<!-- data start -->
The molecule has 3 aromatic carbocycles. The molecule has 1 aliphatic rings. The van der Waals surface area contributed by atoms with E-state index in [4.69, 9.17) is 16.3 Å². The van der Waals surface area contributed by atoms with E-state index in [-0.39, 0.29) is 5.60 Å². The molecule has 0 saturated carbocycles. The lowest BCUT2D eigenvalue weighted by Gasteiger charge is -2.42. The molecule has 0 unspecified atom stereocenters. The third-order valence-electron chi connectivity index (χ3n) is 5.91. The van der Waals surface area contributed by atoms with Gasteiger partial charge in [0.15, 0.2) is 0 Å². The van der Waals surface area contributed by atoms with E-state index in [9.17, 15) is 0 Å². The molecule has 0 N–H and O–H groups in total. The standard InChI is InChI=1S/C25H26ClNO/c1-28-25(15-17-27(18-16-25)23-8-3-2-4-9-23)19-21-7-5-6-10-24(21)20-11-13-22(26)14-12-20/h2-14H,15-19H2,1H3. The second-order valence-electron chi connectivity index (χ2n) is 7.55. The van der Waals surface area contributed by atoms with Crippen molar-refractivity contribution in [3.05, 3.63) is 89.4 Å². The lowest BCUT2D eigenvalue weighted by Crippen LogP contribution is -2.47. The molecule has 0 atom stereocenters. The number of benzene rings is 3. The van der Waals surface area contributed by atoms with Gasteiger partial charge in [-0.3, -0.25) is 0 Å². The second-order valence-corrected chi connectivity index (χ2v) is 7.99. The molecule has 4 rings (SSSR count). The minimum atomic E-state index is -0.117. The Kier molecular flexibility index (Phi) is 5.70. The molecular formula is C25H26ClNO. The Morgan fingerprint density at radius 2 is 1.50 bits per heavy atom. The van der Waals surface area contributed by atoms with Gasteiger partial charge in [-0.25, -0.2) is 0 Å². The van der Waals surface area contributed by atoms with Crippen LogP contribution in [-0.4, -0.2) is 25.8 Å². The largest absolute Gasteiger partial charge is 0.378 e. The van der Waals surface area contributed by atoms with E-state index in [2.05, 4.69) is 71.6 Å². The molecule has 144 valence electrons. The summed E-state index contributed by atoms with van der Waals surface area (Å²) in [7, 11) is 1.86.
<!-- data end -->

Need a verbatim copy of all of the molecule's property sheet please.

The molecule has 3 aromatic carbocycles. The molecule has 1 aliphatic rings. The van der Waals surface area contributed by atoms with E-state index in [4.69, 9.17) is 16.3 Å². The van der Waals surface area contributed by atoms with E-state index in [-0.39, 0.29) is 5.60 Å². The molecule has 0 saturated carbocycles. The lowest BCUT2D eigenvalue weighted by Gasteiger charge is -2.42. The molecule has 0 unspecified atom stereocenters. The third-order valence-electron chi connectivity index (χ3n) is 5.91. The van der Waals surface area contributed by atoms with Gasteiger partial charge in [0.15, 0.2) is 0 Å². The van der Waals surface area contributed by atoms with E-state index in [9.17, 15) is 0 Å². The molecule has 0 N–H and O–H groups in total. The standard InChI is InChI=1S/C25H26ClNO/c1-28-25(15-17-27(18-16-25)23-8-3-2-4-9-23)19-21-7-5-6-10-24(21)20-11-13-22(26)14-12-20/h2-14H,15-19H2,1H3. The second-order valence-electron chi connectivity index (χ2n) is 7.55. The van der Waals surface area contributed by atoms with Crippen molar-refractivity contribution in [3.05, 3.63) is 89.4 Å². The lowest BCUT2D eigenvalue weighted by Crippen LogP contribution is -2.47. The molecule has 0 atom stereocenters. The number of benzene rings is 3. The van der Waals surface area contributed by atoms with Gasteiger partial charge in [-0.3, -0.25) is 0 Å². The second-order valence-corrected chi connectivity index (χ2v) is 7.99. The molecule has 4 rings (SSSR count). The minimum atomic E-state index is -0.117. The Kier molecular flexibility index (Phi) is 5.70. The molecular formula is C25H26ClNO. The Morgan fingerprint density at radius 2 is 1.50 bits per heavy atom. The van der Waals surface area contributed by atoms with Gasteiger partial charge in [-0.25, -0.2) is 0 Å². The van der Waals surface area contributed by atoms with Crippen LogP contribution in [-0.4, -0.2) is 25.8 Å². The largest absolute Gasteiger partial charge is 0.378 e. The van der Waals surface area contributed by atoms with E-state index in [2.05, 4.69) is 71.6 Å². The molecule has 144 valence electrons. The summed E-state index contributed by atoms with van der Waals surface area (Å²) in [7, 11) is 1.86.